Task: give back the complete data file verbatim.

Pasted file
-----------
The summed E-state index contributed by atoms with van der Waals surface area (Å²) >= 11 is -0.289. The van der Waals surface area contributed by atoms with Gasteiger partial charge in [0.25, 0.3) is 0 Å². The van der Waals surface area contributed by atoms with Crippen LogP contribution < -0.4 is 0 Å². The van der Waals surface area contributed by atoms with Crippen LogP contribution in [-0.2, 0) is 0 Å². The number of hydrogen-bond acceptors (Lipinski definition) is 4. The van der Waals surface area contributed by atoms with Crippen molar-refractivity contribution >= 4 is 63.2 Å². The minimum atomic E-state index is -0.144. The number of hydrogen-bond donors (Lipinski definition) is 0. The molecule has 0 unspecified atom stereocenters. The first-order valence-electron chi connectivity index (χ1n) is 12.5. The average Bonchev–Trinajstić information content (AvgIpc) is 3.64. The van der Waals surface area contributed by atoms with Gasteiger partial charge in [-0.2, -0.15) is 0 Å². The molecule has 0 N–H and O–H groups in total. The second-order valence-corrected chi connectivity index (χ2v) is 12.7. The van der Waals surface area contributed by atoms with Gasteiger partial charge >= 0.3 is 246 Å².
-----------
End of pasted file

The summed E-state index contributed by atoms with van der Waals surface area (Å²) >= 11 is -0.289. The van der Waals surface area contributed by atoms with Gasteiger partial charge in [0.25, 0.3) is 0 Å². The van der Waals surface area contributed by atoms with Crippen LogP contribution < -0.4 is 0 Å². The van der Waals surface area contributed by atoms with Crippen LogP contribution in [-0.2, 0) is 0 Å². The number of hydrogen-bond acceptors (Lipinski definition) is 4. The van der Waals surface area contributed by atoms with Crippen molar-refractivity contribution >= 4 is 63.2 Å². The minimum atomic E-state index is -0.144. The number of hydrogen-bond donors (Lipinski definition) is 0. The molecule has 0 unspecified atom stereocenters. The first-order valence-electron chi connectivity index (χ1n) is 12.5. The average Bonchev–Trinajstić information content (AvgIpc) is 3.64. The van der Waals surface area contributed by atoms with Gasteiger partial charge in [-0.2, -0.15) is 0 Å². The molecule has 0 N–H and O–H groups in total. The second-order valence-corrected chi connectivity index (χ2v) is 12.7. The van der Waals surface area contributed by atoms with Gasteiger partial charge >= 0.3 is 246 Å².